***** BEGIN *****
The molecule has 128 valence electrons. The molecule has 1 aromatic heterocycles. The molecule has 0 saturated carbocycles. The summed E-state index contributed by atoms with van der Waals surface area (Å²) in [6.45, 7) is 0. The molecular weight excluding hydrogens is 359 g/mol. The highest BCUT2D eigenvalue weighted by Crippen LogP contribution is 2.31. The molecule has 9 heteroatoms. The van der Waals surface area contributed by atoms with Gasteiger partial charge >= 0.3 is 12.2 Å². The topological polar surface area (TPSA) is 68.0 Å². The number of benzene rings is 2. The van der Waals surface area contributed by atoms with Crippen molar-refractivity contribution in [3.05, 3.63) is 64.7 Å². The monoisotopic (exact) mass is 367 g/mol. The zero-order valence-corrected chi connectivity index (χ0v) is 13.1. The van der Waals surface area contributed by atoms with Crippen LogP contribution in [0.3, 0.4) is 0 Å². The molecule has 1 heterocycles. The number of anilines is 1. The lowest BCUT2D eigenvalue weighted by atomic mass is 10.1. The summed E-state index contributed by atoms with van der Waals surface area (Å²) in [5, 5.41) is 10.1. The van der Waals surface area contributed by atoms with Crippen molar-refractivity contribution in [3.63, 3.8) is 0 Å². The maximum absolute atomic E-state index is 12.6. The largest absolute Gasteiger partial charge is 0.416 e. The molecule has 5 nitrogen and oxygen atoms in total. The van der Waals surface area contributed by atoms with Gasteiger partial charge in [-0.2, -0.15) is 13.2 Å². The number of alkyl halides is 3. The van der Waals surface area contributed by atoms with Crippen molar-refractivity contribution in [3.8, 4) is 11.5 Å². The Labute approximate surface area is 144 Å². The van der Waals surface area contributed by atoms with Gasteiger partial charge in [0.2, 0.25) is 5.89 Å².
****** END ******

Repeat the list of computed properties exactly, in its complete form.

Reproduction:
The molecule has 128 valence electrons. The molecule has 1 aromatic heterocycles. The molecule has 0 saturated carbocycles. The summed E-state index contributed by atoms with van der Waals surface area (Å²) in [6.45, 7) is 0. The molecular weight excluding hydrogens is 359 g/mol. The highest BCUT2D eigenvalue weighted by Crippen LogP contribution is 2.31. The molecule has 9 heteroatoms. The van der Waals surface area contributed by atoms with Gasteiger partial charge >= 0.3 is 12.2 Å². The topological polar surface area (TPSA) is 68.0 Å². The number of benzene rings is 2. The van der Waals surface area contributed by atoms with Crippen molar-refractivity contribution in [3.05, 3.63) is 64.7 Å². The monoisotopic (exact) mass is 367 g/mol. The zero-order valence-corrected chi connectivity index (χ0v) is 13.1. The van der Waals surface area contributed by atoms with Crippen LogP contribution in [0.3, 0.4) is 0 Å². The molecule has 1 heterocycles. The number of anilines is 1. The lowest BCUT2D eigenvalue weighted by atomic mass is 10.1. The summed E-state index contributed by atoms with van der Waals surface area (Å²) in [5, 5.41) is 10.1. The van der Waals surface area contributed by atoms with Crippen molar-refractivity contribution in [3.63, 3.8) is 0 Å². The maximum absolute atomic E-state index is 12.6. The largest absolute Gasteiger partial charge is 0.416 e. The molecule has 5 nitrogen and oxygen atoms in total. The van der Waals surface area contributed by atoms with Gasteiger partial charge in [-0.2, -0.15) is 13.2 Å². The number of alkyl halides is 3. The van der Waals surface area contributed by atoms with Crippen molar-refractivity contribution in [3.8, 4) is 11.5 Å². The Labute approximate surface area is 144 Å². The van der Waals surface area contributed by atoms with Gasteiger partial charge in [0.2, 0.25) is 5.89 Å².